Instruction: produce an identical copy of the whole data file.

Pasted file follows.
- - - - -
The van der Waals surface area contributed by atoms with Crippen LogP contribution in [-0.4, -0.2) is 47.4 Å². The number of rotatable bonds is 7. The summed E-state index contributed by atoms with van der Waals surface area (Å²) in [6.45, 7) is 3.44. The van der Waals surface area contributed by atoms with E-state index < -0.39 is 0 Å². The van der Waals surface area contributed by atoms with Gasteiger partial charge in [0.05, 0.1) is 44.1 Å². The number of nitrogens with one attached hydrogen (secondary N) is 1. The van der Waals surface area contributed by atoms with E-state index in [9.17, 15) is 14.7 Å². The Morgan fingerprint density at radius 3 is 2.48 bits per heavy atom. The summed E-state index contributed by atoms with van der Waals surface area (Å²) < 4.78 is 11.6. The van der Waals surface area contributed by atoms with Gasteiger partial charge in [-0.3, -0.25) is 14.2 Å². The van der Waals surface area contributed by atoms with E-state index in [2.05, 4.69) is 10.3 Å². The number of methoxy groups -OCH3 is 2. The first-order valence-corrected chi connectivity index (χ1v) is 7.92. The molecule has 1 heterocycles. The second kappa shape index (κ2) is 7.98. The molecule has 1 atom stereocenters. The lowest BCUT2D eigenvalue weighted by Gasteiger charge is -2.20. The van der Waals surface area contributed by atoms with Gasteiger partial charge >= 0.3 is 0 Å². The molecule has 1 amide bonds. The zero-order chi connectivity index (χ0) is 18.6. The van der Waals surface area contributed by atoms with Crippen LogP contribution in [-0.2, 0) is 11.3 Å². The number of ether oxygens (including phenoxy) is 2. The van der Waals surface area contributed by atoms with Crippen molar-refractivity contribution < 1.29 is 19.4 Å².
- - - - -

The van der Waals surface area contributed by atoms with Crippen LogP contribution in [-0.4, -0.2) is 47.4 Å². The number of rotatable bonds is 7. The summed E-state index contributed by atoms with van der Waals surface area (Å²) in [6.45, 7) is 3.44. The van der Waals surface area contributed by atoms with E-state index < -0.39 is 0 Å². The van der Waals surface area contributed by atoms with Gasteiger partial charge in [0.05, 0.1) is 44.1 Å². The number of nitrogens with one attached hydrogen (secondary N) is 1. The van der Waals surface area contributed by atoms with E-state index in [9.17, 15) is 14.7 Å². The Morgan fingerprint density at radius 3 is 2.48 bits per heavy atom. The summed E-state index contributed by atoms with van der Waals surface area (Å²) < 4.78 is 11.6. The van der Waals surface area contributed by atoms with Gasteiger partial charge in [-0.3, -0.25) is 14.2 Å². The van der Waals surface area contributed by atoms with E-state index in [2.05, 4.69) is 10.3 Å². The number of methoxy groups -OCH3 is 2. The first-order valence-corrected chi connectivity index (χ1v) is 7.92. The molecule has 1 heterocycles. The second kappa shape index (κ2) is 7.98. The molecule has 1 atom stereocenters. The lowest BCUT2D eigenvalue weighted by Gasteiger charge is -2.20. The van der Waals surface area contributed by atoms with Gasteiger partial charge >= 0.3 is 0 Å². The molecule has 1 amide bonds. The zero-order chi connectivity index (χ0) is 18.6. The van der Waals surface area contributed by atoms with Crippen LogP contribution in [-0.2, 0) is 11.3 Å². The number of ether oxygens (including phenoxy) is 2. The van der Waals surface area contributed by atoms with Crippen molar-refractivity contribution < 1.29 is 19.4 Å².